Intense and disorienting, Andrew Bernstein’s The Great Outdoors feels like a vortex tunnel — except you can’t walk into it. To get inside, you click on a link.
The new work from Bernstein, who plays saxophone in the adventurous Baltimore quartet Horse Lords, attempts to redefine how digital real estate is used. But exploring it may mean subjecting yourself to an uncomfortable experience.
Visit Bernstein’s website for The Great Outdoors, and you’re introduced to four sets of mind-numbing video and audio. The sound portion combines sax squawks and piano notes with helicopter drones, and they’re paired with repetitive animations that are the visual equivalent of locked grooves.
If it seems like intellectual porn, that’s because it kind of is. Bernstein says The Great Outdoors is essentially the final project for his MFA at Goucher College.
“[I was] pushing myself technically and artistically to try to figure out what an album could be in the Internet age,” Bernstein says.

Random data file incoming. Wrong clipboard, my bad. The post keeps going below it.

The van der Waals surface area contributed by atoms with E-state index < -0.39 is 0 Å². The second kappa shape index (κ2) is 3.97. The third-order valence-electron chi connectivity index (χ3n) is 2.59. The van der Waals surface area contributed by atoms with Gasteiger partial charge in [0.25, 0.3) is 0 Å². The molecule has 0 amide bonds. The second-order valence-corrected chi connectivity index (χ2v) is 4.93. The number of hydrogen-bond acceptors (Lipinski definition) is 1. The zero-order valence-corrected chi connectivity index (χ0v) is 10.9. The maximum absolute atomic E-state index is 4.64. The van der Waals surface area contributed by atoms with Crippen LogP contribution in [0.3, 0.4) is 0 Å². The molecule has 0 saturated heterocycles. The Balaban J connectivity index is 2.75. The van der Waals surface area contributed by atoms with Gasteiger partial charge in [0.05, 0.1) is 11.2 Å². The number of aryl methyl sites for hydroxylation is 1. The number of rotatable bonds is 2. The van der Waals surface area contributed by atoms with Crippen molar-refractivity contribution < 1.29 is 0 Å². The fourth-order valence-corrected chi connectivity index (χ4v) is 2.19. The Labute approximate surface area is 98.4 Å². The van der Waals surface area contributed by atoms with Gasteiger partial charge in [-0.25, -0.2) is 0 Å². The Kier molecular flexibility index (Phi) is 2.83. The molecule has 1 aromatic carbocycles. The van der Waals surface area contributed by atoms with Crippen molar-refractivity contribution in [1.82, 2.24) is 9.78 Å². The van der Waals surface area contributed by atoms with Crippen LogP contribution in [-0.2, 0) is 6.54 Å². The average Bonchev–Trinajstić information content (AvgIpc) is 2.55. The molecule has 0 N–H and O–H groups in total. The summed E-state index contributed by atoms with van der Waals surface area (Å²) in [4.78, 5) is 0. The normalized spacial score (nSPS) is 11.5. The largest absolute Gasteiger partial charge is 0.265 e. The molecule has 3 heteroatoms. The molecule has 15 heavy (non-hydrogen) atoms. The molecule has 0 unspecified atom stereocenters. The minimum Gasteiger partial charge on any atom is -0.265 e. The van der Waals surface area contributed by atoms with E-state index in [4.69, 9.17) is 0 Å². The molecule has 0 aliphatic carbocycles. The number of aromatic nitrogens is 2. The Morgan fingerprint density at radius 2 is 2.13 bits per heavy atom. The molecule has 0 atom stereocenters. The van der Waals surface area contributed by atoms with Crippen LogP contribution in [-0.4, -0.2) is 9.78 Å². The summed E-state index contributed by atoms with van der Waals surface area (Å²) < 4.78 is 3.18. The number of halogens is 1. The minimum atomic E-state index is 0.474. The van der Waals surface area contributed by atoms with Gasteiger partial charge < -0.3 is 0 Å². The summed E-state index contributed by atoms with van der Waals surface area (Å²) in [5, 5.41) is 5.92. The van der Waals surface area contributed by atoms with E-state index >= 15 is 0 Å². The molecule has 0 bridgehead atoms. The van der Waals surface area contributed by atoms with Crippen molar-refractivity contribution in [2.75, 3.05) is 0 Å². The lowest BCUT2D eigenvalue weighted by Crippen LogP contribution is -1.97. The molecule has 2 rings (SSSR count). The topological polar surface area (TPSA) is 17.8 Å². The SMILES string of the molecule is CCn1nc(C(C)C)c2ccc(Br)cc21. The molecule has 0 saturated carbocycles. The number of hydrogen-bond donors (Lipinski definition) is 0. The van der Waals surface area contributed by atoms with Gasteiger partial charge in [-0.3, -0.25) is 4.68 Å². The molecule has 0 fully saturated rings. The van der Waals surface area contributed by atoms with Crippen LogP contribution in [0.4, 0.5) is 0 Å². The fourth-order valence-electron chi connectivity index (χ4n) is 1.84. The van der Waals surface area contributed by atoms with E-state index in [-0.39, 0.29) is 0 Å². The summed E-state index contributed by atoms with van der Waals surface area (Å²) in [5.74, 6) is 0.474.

The composition seems like something you’d encounter in a modern art museum, but Bernstein wants to bring unconventional art to an accessible platform, making the Internet a type of everyman’s gallery. But the work is immersive and beyond the audience’s control. In The Great Outdoors’ web space, there is no play, pause or fast forward.
Bernstein says he wants his work to challenge people to see and hear things in new ways, “or pay attention to their own vision and hearing in a new dimension.” He thinks the Internet medium can help achieve that.
“I’ve thought a lot about what a website is, and what websites try to do — be useful or get you to buy something,” he says. “[I] wanted to make something that … sort of didn’t have a purpose. A website that created a space that was just meant to be experienced, and not necessarily meant to do anything.”
Bernstein credits modern saxophonists and early drone music for influencing The Great Outdoors, along with Object Oriented Ontology, a domain of metaphysics that seeks to understand existence beyond a human lens. (According to scholar and game designer Ian Bogost, OOO contends that “nothing has special status” and “everything exists equally.” Bernstein says he’s still trying to wrap his head around the concept.)
However complex the theory behind it, though, The Great Outdoors synthesizes a common pre-Internet experience: It’s like staring at television static, waiting for something to emerge from the fuzz — because every now and then, something does.